New Jersey school district stops deducting unconstitutional union fees from all employees

New Jersey school district stops deducting unconstitutional union fees from all employees

One school district in New Jersey has stopped deducting union dues and fees until it has new authorizations from employees to do so – a step in line with what the U.S. Supreme Court demanded of state and local government employers and government unions in Janus v. AFSCME. Illinois governments should follow suit.

A school district in New Jersey has stopped deducting union dues and fees from all employee paychecks following the U.S. Supreme Court’s June 27 decision in Janus v. AFSCME.

That’s something Illinois school districts and other state and local government employers should be doing to comply with court’s holding that it is unconstitutional to deduct union dues or fees from an employee’s paycheck without clear and affirmative consent.

The school business administrator at the Clearview Regional High School District in New Jersey sent an email to employees on Aug. 9, 2018, explaining the Janus decision prohibits government employers from deducting union fees from employee paychecks when those employees are not members of the union.

Rather than reviewing all employee records to determine union membership status, the district sent a new authorization form for employees to submit, requiring them to indicate whether they want to have union fees or dues deducted from their paychecks.

In the Janus case, the Supreme Court ruled that forcing government employees to pay fees to a union as a condition of employment violates the employees’ First Amendment rights. Under Janus, unless an employee gives clear and affirmative consent, it is unconstitutional for an employer to transfer any dues or fees from the employee’s paycheck to the union.

On Aug. 10, the Clearview Education Association followed up with action of its own. The union, which claims on its Facebook profile to represent 300 educators and support staff in the district, sent a letter demanding the district cease and desist from requesting new authorization forms.

But Clearview Regional High School District is on the right track. Government employers should stop the deduction of union dues and fees unless new authorizations are submitted.

Any forms signed before the Janus decision – such as those previously filed with Clearview Regional High School District – do not meet the high standard of clear and affirmative consent. That’s because prior “consent” was based on an unconstitutional choice: Pay dues to the union and become a member, or pay fees to a union and remain a nonmember.

“Consent” based upon an unconstitutional choice is not valid, and therefore employers should cease deducting union dues or fees immediately.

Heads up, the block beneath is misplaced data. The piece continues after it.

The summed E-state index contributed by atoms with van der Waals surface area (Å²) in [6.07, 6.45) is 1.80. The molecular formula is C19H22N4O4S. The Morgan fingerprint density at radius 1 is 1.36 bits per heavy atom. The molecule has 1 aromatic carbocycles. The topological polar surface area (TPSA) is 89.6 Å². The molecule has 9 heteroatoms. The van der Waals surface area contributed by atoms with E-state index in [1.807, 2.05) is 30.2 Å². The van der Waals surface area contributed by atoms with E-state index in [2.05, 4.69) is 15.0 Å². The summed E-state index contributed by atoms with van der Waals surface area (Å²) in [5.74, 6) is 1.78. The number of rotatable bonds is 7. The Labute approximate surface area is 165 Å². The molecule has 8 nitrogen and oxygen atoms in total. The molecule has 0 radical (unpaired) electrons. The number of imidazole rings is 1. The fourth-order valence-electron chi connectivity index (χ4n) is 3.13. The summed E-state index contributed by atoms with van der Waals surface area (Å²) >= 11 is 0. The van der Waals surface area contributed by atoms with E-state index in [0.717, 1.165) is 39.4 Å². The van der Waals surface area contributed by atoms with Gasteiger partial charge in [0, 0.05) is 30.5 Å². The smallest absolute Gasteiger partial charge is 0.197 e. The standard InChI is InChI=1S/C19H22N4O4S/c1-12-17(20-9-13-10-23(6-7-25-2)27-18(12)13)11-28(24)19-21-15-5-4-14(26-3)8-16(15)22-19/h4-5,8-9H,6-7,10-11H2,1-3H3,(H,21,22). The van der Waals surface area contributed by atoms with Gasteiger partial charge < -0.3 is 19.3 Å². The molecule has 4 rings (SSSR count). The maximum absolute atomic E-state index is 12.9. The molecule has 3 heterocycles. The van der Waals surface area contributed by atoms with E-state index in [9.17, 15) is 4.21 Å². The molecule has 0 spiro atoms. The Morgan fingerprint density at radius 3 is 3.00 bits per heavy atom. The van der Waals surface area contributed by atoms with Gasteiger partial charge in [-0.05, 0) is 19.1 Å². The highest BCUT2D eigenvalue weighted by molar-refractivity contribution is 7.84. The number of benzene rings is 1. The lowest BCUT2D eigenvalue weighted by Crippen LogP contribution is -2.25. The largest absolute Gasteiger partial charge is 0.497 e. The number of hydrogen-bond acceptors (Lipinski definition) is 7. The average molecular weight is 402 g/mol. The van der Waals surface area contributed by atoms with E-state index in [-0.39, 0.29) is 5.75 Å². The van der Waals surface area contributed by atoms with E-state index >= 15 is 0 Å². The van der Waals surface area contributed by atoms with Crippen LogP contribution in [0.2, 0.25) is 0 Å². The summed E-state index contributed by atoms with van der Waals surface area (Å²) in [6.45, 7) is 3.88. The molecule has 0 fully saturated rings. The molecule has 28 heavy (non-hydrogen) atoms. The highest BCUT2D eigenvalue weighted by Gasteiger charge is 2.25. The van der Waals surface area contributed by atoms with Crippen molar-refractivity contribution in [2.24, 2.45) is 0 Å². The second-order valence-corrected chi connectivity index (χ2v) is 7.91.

But because some employers may not act quickly – and because unions may attempt to delay or thwart such action – it is best that state and local government employees take steps to alert their employers and unions that they do not want dues or fees deducted from their paychecks any longer.

Below is an outline of what state and local government employees such as teachers can do to ensure their employers comply in a timelier manner.

How to opt out of union fees:

Step 1:  Notify the union in writing that you are resigning from union membership.

Step 2: Notify your employer that you are no longer a union member and, therefore, you withdraw any authorization for dues or fees to be deducted from your paycheck.

Some government unions and employers previously placed limits on when employees could execute Step 2. Under Janus, those procedures are obsolete and should not be required. Taking the steps above within the previously required time frames, however, should ensure that any unions or employers attempting to enforce opt-out time frames stop deducting fees from your paycheck right away.

For more detailed information, visit leavemyunion.com.

If you are already a fair share payer: 

If you think you are a fair share payer but aren’t sure, you should complete both Steps 1 and 2 to make sure fees are not deducted from your paycheck.

If you know you are a fair share payer, you have already completed Step 1 (opting out of the union). But to best ensure your employer stops deducting union fees from your paycheck immediately, you should complete Step 2:

Step 2: Notify your employer that you are no longer a union member and, therefore, you withdraw any authorization for dues or fees to be deducted from your paycheck.

For further information, visit leavemyunion.com.

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